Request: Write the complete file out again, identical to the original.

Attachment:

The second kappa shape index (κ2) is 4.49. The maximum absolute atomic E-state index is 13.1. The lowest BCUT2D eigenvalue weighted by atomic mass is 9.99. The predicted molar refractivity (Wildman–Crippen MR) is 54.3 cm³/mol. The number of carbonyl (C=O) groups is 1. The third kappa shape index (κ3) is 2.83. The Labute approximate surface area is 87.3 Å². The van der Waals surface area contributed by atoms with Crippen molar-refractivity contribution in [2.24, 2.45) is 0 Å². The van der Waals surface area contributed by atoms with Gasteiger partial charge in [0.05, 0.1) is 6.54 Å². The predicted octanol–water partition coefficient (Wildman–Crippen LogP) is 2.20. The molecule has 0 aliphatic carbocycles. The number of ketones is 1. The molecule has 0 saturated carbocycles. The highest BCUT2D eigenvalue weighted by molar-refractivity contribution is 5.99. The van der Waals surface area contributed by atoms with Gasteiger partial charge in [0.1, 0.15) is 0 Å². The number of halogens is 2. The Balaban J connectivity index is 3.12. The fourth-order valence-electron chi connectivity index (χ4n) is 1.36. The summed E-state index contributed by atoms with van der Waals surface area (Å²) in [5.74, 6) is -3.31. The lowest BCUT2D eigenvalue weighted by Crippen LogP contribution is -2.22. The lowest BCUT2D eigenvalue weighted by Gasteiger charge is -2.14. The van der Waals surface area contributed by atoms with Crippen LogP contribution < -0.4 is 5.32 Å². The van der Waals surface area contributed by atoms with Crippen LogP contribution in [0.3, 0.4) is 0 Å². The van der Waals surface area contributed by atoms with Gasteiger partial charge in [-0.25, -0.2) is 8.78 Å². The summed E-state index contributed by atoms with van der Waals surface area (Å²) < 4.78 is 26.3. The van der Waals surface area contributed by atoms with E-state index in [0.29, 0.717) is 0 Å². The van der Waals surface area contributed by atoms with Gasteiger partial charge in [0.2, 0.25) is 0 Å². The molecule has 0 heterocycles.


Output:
The second kappa shape index (κ2) is 4.49. The maximum absolute atomic E-state index is 13.1. The lowest BCUT2D eigenvalue weighted by atomic mass is 9.99. The predicted molar refractivity (Wildman–Crippen MR) is 54.3 cm³/mol. The number of carbonyl (C=O) groups is 1. The third kappa shape index (κ3) is 2.83. The Labute approximate surface area is 87.3 Å². The van der Waals surface area contributed by atoms with Crippen molar-refractivity contribution in [2.24, 2.45) is 0 Å². The van der Waals surface area contributed by atoms with Gasteiger partial charge in [0.05, 0.1) is 6.54 Å². The predicted octanol–water partition coefficient (Wildman–Crippen LogP) is 2.20. The molecule has 0 aliphatic carbocycles. The number of ketones is 1. The molecule has 0 saturated carbocycles. The highest BCUT2D eigenvalue weighted by molar-refractivity contribution is 5.99. The van der Waals surface area contributed by atoms with Gasteiger partial charge in [0.1, 0.15) is 0 Å². The number of halogens is 2. The Balaban J connectivity index is 3.12. The fourth-order valence-electron chi connectivity index (χ4n) is 1.36. The summed E-state index contributed by atoms with van der Waals surface area (Å²) in [5.74, 6) is -3.31. The lowest BCUT2D eigenvalue weighted by Crippen LogP contribution is -2.22. The lowest BCUT2D eigenvalue weighted by Gasteiger charge is -2.14. The van der Waals surface area contributed by atoms with Crippen LogP contribution < -0.4 is 5.32 Å². The van der Waals surface area contributed by atoms with Crippen LogP contribution in [0.3, 0.4) is 0 Å². The van der Waals surface area contributed by atoms with Gasteiger partial charge in [-0.25, -0.2) is 8.78 Å². The summed E-state index contributed by atoms with van der Waals surface area (Å²) < 4.78 is 26.3. The van der Waals surface area contributed by atoms with E-state index in [0.29, 0.717) is 0 Å². The van der Waals surface area contributed by atoms with Gasteiger partial charge in [0.2, 0.25) is 0 Å². The molecule has 0 heterocycles.